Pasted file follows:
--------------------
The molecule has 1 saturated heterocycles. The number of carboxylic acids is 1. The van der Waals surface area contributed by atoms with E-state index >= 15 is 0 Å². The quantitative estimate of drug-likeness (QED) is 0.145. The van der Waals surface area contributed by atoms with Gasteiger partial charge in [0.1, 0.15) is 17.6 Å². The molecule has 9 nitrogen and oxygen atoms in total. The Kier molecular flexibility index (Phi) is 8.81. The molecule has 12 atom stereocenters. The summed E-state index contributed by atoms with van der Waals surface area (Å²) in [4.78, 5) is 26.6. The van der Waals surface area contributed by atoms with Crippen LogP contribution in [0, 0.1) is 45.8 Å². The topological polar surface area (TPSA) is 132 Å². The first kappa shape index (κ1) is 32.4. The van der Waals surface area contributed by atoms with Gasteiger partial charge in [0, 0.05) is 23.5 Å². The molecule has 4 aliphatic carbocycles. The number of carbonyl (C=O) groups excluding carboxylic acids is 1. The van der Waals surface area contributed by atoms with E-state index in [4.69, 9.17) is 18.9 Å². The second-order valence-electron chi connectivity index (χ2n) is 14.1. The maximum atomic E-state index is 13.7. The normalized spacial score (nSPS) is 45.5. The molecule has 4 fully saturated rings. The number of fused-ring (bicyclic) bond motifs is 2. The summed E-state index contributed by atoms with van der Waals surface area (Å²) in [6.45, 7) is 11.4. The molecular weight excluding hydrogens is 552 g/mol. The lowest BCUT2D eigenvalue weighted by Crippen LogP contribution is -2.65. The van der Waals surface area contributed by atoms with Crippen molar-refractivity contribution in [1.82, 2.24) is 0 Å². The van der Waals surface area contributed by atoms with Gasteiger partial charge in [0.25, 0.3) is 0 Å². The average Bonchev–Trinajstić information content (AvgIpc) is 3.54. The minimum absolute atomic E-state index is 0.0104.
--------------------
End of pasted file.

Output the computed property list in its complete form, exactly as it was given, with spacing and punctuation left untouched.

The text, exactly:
The molecule has 1 saturated heterocycles. The number of carboxylic acids is 1. The van der Waals surface area contributed by atoms with E-state index >= 15 is 0 Å². The quantitative estimate of drug-likeness (QED) is 0.145. The van der Waals surface area contributed by atoms with Gasteiger partial charge in [0.1, 0.15) is 17.6 Å². The molecule has 9 nitrogen and oxygen atoms in total. The Kier molecular flexibility index (Phi) is 8.81. The molecule has 12 atom stereocenters. The summed E-state index contributed by atoms with van der Waals surface area (Å²) in [4.78, 5) is 26.6. The van der Waals surface area contributed by atoms with Crippen LogP contribution in [0, 0.1) is 45.8 Å². The topological polar surface area (TPSA) is 132 Å². The first kappa shape index (κ1) is 32.4. The van der Waals surface area contributed by atoms with Gasteiger partial charge in [0, 0.05) is 23.5 Å². The molecule has 4 aliphatic carbocycles. The number of carbonyl (C=O) groups excluding carboxylic acids is 1. The van der Waals surface area contributed by atoms with E-state index in [4.69, 9.17) is 18.9 Å². The second-order valence-electron chi connectivity index (χ2n) is 14.1. The maximum atomic E-state index is 13.7. The normalized spacial score (nSPS) is 45.5. The molecule has 4 fully saturated rings. The number of fused-ring (bicyclic) bond motifs is 2. The summed E-state index contributed by atoms with van der Waals surface area (Å²) in [6.45, 7) is 11.4. The molecular weight excluding hydrogens is 552 g/mol. The lowest BCUT2D eigenvalue weighted by Crippen LogP contribution is -2.65. The van der Waals surface area contributed by atoms with Crippen molar-refractivity contribution in [1.82, 2.24) is 0 Å². The van der Waals surface area contributed by atoms with Gasteiger partial charge in [0.25, 0.3) is 0 Å². The average Bonchev–Trinajstić information content (AvgIpc) is 3.54. The minimum absolute atomic E-state index is 0.0104.